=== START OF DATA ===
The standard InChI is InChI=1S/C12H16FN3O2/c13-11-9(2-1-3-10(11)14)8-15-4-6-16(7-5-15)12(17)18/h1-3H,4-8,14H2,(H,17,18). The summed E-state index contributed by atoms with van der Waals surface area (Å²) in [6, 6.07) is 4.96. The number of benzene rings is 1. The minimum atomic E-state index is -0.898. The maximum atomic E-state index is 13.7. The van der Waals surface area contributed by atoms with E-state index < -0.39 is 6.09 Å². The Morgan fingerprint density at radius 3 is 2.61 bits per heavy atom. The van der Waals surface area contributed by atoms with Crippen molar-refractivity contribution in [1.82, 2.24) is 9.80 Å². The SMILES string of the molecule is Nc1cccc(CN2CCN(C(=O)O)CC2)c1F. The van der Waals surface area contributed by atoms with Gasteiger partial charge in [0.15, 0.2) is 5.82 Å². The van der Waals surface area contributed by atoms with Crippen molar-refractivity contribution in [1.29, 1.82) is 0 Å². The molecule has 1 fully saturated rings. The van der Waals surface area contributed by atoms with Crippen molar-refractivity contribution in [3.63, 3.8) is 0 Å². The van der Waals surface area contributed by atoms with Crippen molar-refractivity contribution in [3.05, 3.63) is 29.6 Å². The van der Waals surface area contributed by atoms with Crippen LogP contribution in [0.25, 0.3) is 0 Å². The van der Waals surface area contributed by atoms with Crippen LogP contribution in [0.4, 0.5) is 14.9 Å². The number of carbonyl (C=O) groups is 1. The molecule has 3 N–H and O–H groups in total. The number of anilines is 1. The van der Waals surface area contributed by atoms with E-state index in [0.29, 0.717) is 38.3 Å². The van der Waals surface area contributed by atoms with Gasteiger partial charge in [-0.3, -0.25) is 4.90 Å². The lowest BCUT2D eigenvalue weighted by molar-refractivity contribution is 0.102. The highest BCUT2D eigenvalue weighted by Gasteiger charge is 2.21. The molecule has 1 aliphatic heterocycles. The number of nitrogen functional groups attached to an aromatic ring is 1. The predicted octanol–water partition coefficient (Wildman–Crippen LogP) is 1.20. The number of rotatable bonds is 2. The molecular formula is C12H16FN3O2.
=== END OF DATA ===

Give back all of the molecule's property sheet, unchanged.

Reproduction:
The standard InChI is InChI=1S/C12H16FN3O2/c13-11-9(2-1-3-10(11)14)8-15-4-6-16(7-5-15)12(17)18/h1-3H,4-8,14H2,(H,17,18). The summed E-state index contributed by atoms with van der Waals surface area (Å²) in [6, 6.07) is 4.96. The number of benzene rings is 1. The minimum atomic E-state index is -0.898. The maximum atomic E-state index is 13.7. The van der Waals surface area contributed by atoms with E-state index < -0.39 is 6.09 Å². The Morgan fingerprint density at radius 3 is 2.61 bits per heavy atom. The van der Waals surface area contributed by atoms with Crippen molar-refractivity contribution in [1.82, 2.24) is 9.80 Å². The SMILES string of the molecule is Nc1cccc(CN2CCN(C(=O)O)CC2)c1F. The van der Waals surface area contributed by atoms with Gasteiger partial charge in [0.15, 0.2) is 5.82 Å². The van der Waals surface area contributed by atoms with Crippen molar-refractivity contribution in [1.29, 1.82) is 0 Å². The molecule has 1 fully saturated rings. The van der Waals surface area contributed by atoms with Crippen molar-refractivity contribution in [3.63, 3.8) is 0 Å². The van der Waals surface area contributed by atoms with Crippen molar-refractivity contribution in [3.05, 3.63) is 29.6 Å². The van der Waals surface area contributed by atoms with Crippen LogP contribution in [0.25, 0.3) is 0 Å². The van der Waals surface area contributed by atoms with Crippen LogP contribution in [0.4, 0.5) is 14.9 Å². The number of carbonyl (C=O) groups is 1. The molecule has 3 N–H and O–H groups in total. The number of anilines is 1. The van der Waals surface area contributed by atoms with E-state index in [0.29, 0.717) is 38.3 Å². The van der Waals surface area contributed by atoms with Gasteiger partial charge in [-0.3, -0.25) is 4.90 Å². The lowest BCUT2D eigenvalue weighted by molar-refractivity contribution is 0.102. The highest BCUT2D eigenvalue weighted by Gasteiger charge is 2.21. The molecule has 1 aliphatic heterocycles. The number of nitrogen functional groups attached to an aromatic ring is 1. The predicted octanol–water partition coefficient (Wildman–Crippen LogP) is 1.20. The number of rotatable bonds is 2. The molecular formula is C12H16FN3O2.